The characters in the film form a forest. The queries are to change the parent of a vertex and to find out if one vertex is an ancestor of another.

Consider the string printed by tree traversal. For example, traversing a tree of three vertexes where 2 and 3 are children of 1 would print “entering 1, entering 2, leaving 2, entering 3, leaving 3, leaving 1”. Strings like this are very useful for this problem.

If we could quickly find the position of a given entry in the string, we would be able to answer whether *b* is an ancestor of *a* by checking whether “entering *a*” is between “entering *b*” and “leaving *b*”.

And if we could quickly split and concatenate those strings, we could change the parent of a vertex by finding the substring from “entering *a*” to “leaving *a*” (inclusive), cutting it out of its current place, and inserting it into a new location.

We can do this with a balanced binary tree, such as a treap. Each node of the treap will be either “entering *x*” or “leaving *x*”, and their order will indirectly represent the structure of our original tree. By keeping a reference to every node and remembering the size of all subtrees of the treap, we can quickly find out the index of any treap node by counting how many nodes are to the left of it.

Note that we don’t use the treap as a binary *search* tree – the entries aren’t ordered by keys, but explicitly by split/merge calls.

In the hard subproblem, we just need to add support for cycles. We keep the above structure, but for every tree in the forest, we also remember an optional “phantom” edge from the root vertex to a vertex in the same tree. This edge won’t be stored in our special structure, but in a plain array.

For simplicity, instead of “changing the parent of vertex *a* to vertex *b*” let’s split the query into two parts: “removing the edge from *a* to its parent” and “adding a parent edge from *a* (which is currently a root) to *b*”.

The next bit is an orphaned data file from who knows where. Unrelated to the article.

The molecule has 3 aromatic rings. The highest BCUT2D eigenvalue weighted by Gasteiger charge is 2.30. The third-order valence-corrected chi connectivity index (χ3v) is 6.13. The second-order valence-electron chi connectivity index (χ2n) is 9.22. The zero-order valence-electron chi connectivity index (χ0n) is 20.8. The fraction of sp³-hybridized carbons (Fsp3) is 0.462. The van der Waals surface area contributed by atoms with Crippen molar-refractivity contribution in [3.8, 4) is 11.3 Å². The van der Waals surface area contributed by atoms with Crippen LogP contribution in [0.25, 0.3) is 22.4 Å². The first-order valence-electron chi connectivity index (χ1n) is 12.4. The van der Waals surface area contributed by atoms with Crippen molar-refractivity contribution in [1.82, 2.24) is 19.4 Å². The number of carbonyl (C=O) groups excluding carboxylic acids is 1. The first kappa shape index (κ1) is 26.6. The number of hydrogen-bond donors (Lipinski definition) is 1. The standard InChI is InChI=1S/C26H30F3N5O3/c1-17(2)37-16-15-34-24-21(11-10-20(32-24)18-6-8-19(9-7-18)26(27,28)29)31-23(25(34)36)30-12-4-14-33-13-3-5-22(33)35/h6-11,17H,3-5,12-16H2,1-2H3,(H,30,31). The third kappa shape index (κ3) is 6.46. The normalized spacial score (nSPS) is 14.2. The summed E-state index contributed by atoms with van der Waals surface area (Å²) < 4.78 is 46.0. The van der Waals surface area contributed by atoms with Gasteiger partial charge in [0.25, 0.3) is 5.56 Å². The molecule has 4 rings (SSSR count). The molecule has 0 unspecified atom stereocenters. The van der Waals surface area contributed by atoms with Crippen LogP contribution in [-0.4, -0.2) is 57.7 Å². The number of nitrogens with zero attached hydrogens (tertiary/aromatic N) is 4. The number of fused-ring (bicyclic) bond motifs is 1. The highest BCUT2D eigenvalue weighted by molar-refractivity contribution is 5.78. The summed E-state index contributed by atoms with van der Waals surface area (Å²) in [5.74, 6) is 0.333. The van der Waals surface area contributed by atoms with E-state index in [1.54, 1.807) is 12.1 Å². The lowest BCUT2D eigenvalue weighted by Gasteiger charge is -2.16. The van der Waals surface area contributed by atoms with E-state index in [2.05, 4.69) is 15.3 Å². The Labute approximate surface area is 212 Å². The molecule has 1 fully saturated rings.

To add an edge from *a* to *b*:

- If
*a*is already an ancestor of*b*, just add a phantom edge from*a*to*b*. - Otherwise it’s the case without cycles: take the traversal string representing
*a*and insert it right after “entering*b*” (or right before “leaving*b*”).

To remove an edge from *a* to its parent:

- If it’s the phantom edge: just delete it.
- Find the root of
*a*’s tree (*r*) and check if it has a phantom edge to some other node*c*. - If yes, it means there is a cycle between
*r*and*c*. Check if*a*is on that cycle (*a*is an ancestor of*c*). - If
*a*is on the cycle, then by breaking the edge from*a*to its parent,*a*will become the new root. Remove the phantom edge from*r*to*c*, remove the edge from*a*to its parent (in the usual way), and add a normal edge from*r*to*c*. Now*a*will be the root and*r*will be its descendant. - Otherwise, there is no cycle, so cut out the traversal string representing
*a*and make it a new root, as usual.

The amortized time complexity is *O*(*n* + *q* log *n*).

It’s always difficult to prepare input data for problems like this, where a $O(n \sqrt{n})$ solution also exists and is often much easier to write. In a normal contest, if the optimal solution takes 1 second and a suboptimal solution takes 30 seconds, it’s easy to distinguish them. But IPSC is an open data contest. If the optimal solution takes 1 minute and a suboptimal solution takes 30 minutes, it can still be worth it.

On one hand, we’d like to prevent $\sqrt{n}$ solutions, or at least make them slow enough to discourage most of them. On the other hand, making the input bigger also makes the optimal solution slower, and we don’t want to disadvantage teams with slower CPUs or smaller RAM.

With the inputs we’ve chosen, our optimal solution takes about 4 minutes and a $\sqrt{n}$ solution takes about 80 minutes. Maybe some teams will give up on their optimal program and kill it after it runs for ten minutes without success, and maybe some teams will find a fast-enough suboptimal solution and save some coding time, but on average we hope it’s a good compromise.